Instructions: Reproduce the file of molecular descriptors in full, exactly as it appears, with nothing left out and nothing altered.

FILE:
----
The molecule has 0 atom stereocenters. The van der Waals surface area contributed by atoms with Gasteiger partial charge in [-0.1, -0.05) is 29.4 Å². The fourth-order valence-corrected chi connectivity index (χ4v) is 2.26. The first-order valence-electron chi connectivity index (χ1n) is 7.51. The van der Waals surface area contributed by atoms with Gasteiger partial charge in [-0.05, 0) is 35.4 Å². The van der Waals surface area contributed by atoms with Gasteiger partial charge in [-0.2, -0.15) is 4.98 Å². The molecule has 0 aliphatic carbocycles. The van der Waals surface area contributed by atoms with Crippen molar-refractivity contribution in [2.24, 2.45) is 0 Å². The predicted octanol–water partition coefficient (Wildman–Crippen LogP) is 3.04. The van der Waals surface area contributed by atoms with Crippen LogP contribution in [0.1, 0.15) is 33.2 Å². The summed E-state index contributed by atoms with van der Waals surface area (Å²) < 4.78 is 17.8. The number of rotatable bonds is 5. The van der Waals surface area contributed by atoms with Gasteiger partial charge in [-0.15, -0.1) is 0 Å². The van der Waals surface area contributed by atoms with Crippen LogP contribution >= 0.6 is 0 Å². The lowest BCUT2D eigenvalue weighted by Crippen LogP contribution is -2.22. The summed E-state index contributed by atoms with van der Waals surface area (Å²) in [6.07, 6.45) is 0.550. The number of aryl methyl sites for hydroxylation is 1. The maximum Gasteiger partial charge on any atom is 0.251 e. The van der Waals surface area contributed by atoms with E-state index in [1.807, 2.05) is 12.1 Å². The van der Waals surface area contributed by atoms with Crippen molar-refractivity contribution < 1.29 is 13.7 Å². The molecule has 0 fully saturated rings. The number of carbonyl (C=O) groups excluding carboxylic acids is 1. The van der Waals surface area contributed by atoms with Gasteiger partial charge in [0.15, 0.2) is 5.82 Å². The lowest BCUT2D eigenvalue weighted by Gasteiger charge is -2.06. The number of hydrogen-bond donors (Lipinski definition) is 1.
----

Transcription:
The molecule has 0 atom stereocenters. The van der Waals surface area contributed by atoms with Gasteiger partial charge in [-0.1, -0.05) is 29.4 Å². The fourth-order valence-corrected chi connectivity index (χ4v) is 2.26. The first-order valence-electron chi connectivity index (χ1n) is 7.51. The van der Waals surface area contributed by atoms with Gasteiger partial charge in [-0.05, 0) is 35.4 Å². The van der Waals surface area contributed by atoms with Gasteiger partial charge in [-0.2, -0.15) is 4.98 Å². The molecule has 0 aliphatic carbocycles. The van der Waals surface area contributed by atoms with Crippen molar-refractivity contribution in [2.24, 2.45) is 0 Å². The predicted octanol–water partition coefficient (Wildman–Crippen LogP) is 3.04. The van der Waals surface area contributed by atoms with Crippen LogP contribution in [0.1, 0.15) is 33.2 Å². The summed E-state index contributed by atoms with van der Waals surface area (Å²) < 4.78 is 17.8. The number of rotatable bonds is 5. The van der Waals surface area contributed by atoms with Gasteiger partial charge in [-0.15, -0.1) is 0 Å². The van der Waals surface area contributed by atoms with Crippen LogP contribution >= 0.6 is 0 Å². The lowest BCUT2D eigenvalue weighted by Crippen LogP contribution is -2.22. The summed E-state index contributed by atoms with van der Waals surface area (Å²) in [6.07, 6.45) is 0.550. The number of aryl methyl sites for hydroxylation is 1. The maximum Gasteiger partial charge on any atom is 0.251 e. The van der Waals surface area contributed by atoms with E-state index in [1.807, 2.05) is 12.1 Å². The van der Waals surface area contributed by atoms with Crippen molar-refractivity contribution < 1.29 is 13.7 Å². The molecule has 0 fully saturated rings. The number of carbonyl (C=O) groups excluding carboxylic acids is 1. The van der Waals surface area contributed by atoms with Gasteiger partial charge in [0.15, 0.2) is 5.82 Å². The lowest BCUT2D eigenvalue weighted by Gasteiger charge is -2.06. The number of hydrogen-bond donors (Lipinski definition) is 1.